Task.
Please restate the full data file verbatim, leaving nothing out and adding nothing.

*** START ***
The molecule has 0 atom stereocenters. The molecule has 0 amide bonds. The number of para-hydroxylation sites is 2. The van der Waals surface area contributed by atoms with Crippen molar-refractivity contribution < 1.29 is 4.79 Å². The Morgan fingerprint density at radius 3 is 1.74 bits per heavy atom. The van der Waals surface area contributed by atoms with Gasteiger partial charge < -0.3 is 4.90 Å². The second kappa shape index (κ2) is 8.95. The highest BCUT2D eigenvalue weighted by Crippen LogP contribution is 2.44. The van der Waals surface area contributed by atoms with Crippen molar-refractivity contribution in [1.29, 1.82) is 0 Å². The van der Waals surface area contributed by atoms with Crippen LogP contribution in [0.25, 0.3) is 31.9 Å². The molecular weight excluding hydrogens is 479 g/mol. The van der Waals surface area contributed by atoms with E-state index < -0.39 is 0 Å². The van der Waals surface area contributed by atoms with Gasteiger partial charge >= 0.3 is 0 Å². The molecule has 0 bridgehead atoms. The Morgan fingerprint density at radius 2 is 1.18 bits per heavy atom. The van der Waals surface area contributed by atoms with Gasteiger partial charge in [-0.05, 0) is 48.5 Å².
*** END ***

The molecule has 0 atom stereocenters. The molecule has 0 amide bonds. The number of para-hydroxylation sites is 2. The van der Waals surface area contributed by atoms with Crippen molar-refractivity contribution < 1.29 is 4.79 Å². The Morgan fingerprint density at radius 3 is 1.74 bits per heavy atom. The van der Waals surface area contributed by atoms with Gasteiger partial charge < -0.3 is 4.90 Å². The second kappa shape index (κ2) is 8.95. The highest BCUT2D eigenvalue weighted by Crippen LogP contribution is 2.44. The van der Waals surface area contributed by atoms with Crippen molar-refractivity contribution in [1.29, 1.82) is 0 Å². The van der Waals surface area contributed by atoms with Crippen LogP contribution in [0.25, 0.3) is 31.9 Å². The molecular weight excluding hydrogens is 479 g/mol. The van der Waals surface area contributed by atoms with E-state index < -0.39 is 0 Å². The van der Waals surface area contributed by atoms with Gasteiger partial charge >= 0.3 is 0 Å². The molecule has 0 bridgehead atoms. The Morgan fingerprint density at radius 2 is 1.18 bits per heavy atom. The van der Waals surface area contributed by atoms with Gasteiger partial charge in [-0.05, 0) is 48.5 Å².